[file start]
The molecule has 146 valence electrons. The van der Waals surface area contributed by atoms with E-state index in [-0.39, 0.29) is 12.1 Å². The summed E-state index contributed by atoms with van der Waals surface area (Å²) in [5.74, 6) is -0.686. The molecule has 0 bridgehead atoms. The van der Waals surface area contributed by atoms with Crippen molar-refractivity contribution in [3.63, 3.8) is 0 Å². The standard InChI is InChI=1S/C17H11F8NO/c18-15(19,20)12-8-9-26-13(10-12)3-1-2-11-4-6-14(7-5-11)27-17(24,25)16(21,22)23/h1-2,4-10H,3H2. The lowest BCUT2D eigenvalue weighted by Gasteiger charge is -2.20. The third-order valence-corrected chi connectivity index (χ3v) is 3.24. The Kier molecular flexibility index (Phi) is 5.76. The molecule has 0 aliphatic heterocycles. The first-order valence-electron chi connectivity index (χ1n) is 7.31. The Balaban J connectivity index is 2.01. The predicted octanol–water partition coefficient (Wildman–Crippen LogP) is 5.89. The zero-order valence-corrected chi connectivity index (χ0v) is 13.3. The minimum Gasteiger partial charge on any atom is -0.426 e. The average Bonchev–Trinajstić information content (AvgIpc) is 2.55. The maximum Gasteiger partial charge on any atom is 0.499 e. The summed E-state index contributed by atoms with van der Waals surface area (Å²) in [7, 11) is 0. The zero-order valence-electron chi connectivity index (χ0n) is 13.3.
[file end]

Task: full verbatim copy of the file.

The molecule has 146 valence electrons. The van der Waals surface area contributed by atoms with E-state index in [-0.39, 0.29) is 12.1 Å². The summed E-state index contributed by atoms with van der Waals surface area (Å²) in [5.74, 6) is -0.686. The molecule has 0 bridgehead atoms. The van der Waals surface area contributed by atoms with Crippen molar-refractivity contribution in [3.63, 3.8) is 0 Å². The standard InChI is InChI=1S/C17H11F8NO/c18-15(19,20)12-8-9-26-13(10-12)3-1-2-11-4-6-14(7-5-11)27-17(24,25)16(21,22)23/h1-2,4-10H,3H2. The lowest BCUT2D eigenvalue weighted by Gasteiger charge is -2.20. The third-order valence-corrected chi connectivity index (χ3v) is 3.24. The Kier molecular flexibility index (Phi) is 5.76. The molecule has 0 aliphatic heterocycles. The first-order valence-electron chi connectivity index (χ1n) is 7.31. The Balaban J connectivity index is 2.01. The predicted octanol–water partition coefficient (Wildman–Crippen LogP) is 5.89. The zero-order valence-corrected chi connectivity index (χ0v) is 13.3. The minimum Gasteiger partial charge on any atom is -0.426 e. The average Bonchev–Trinajstić information content (AvgIpc) is 2.55. The maximum Gasteiger partial charge on any atom is 0.499 e. The summed E-state index contributed by atoms with van der Waals surface area (Å²) in [7, 11) is 0. The zero-order valence-electron chi connectivity index (χ0n) is 13.3.